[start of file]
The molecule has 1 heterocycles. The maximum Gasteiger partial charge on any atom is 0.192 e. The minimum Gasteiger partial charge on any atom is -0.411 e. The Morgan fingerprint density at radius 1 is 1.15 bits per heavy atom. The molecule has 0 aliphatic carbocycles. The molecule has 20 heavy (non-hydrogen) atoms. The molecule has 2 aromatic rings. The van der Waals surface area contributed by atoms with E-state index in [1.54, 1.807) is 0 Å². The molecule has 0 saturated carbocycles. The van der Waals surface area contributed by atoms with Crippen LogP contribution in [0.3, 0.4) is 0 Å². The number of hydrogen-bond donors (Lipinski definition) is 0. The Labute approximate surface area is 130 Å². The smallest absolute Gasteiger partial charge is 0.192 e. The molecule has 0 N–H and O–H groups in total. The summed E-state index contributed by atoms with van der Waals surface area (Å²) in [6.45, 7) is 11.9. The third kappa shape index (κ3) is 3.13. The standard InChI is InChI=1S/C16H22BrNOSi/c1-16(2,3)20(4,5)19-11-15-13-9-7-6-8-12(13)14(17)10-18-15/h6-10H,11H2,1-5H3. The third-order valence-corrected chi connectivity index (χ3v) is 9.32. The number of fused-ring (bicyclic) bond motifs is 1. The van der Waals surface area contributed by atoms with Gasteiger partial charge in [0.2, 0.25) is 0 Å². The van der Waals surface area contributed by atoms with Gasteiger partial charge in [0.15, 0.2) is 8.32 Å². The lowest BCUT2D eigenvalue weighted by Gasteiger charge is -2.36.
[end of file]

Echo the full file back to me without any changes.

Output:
The molecule has 1 heterocycles. The maximum Gasteiger partial charge on any atom is 0.192 e. The minimum Gasteiger partial charge on any atom is -0.411 e. The Morgan fingerprint density at radius 1 is 1.15 bits per heavy atom. The molecule has 0 aliphatic carbocycles. The molecule has 20 heavy (non-hydrogen) atoms. The molecule has 2 aromatic rings. The van der Waals surface area contributed by atoms with E-state index in [1.54, 1.807) is 0 Å². The molecule has 0 saturated carbocycles. The van der Waals surface area contributed by atoms with Crippen LogP contribution in [0.3, 0.4) is 0 Å². The number of hydrogen-bond donors (Lipinski definition) is 0. The Labute approximate surface area is 130 Å². The smallest absolute Gasteiger partial charge is 0.192 e. The molecule has 0 N–H and O–H groups in total. The summed E-state index contributed by atoms with van der Waals surface area (Å²) in [6.45, 7) is 11.9. The third kappa shape index (κ3) is 3.13. The standard InChI is InChI=1S/C16H22BrNOSi/c1-16(2,3)20(4,5)19-11-15-13-9-7-6-8-12(13)14(17)10-18-15/h6-10H,11H2,1-5H3. The third-order valence-corrected chi connectivity index (χ3v) is 9.32. The number of fused-ring (bicyclic) bond motifs is 1. The van der Waals surface area contributed by atoms with Gasteiger partial charge in [0.2, 0.25) is 0 Å². The van der Waals surface area contributed by atoms with Gasteiger partial charge in [0.15, 0.2) is 8.32 Å². The lowest BCUT2D eigenvalue weighted by Gasteiger charge is -2.36.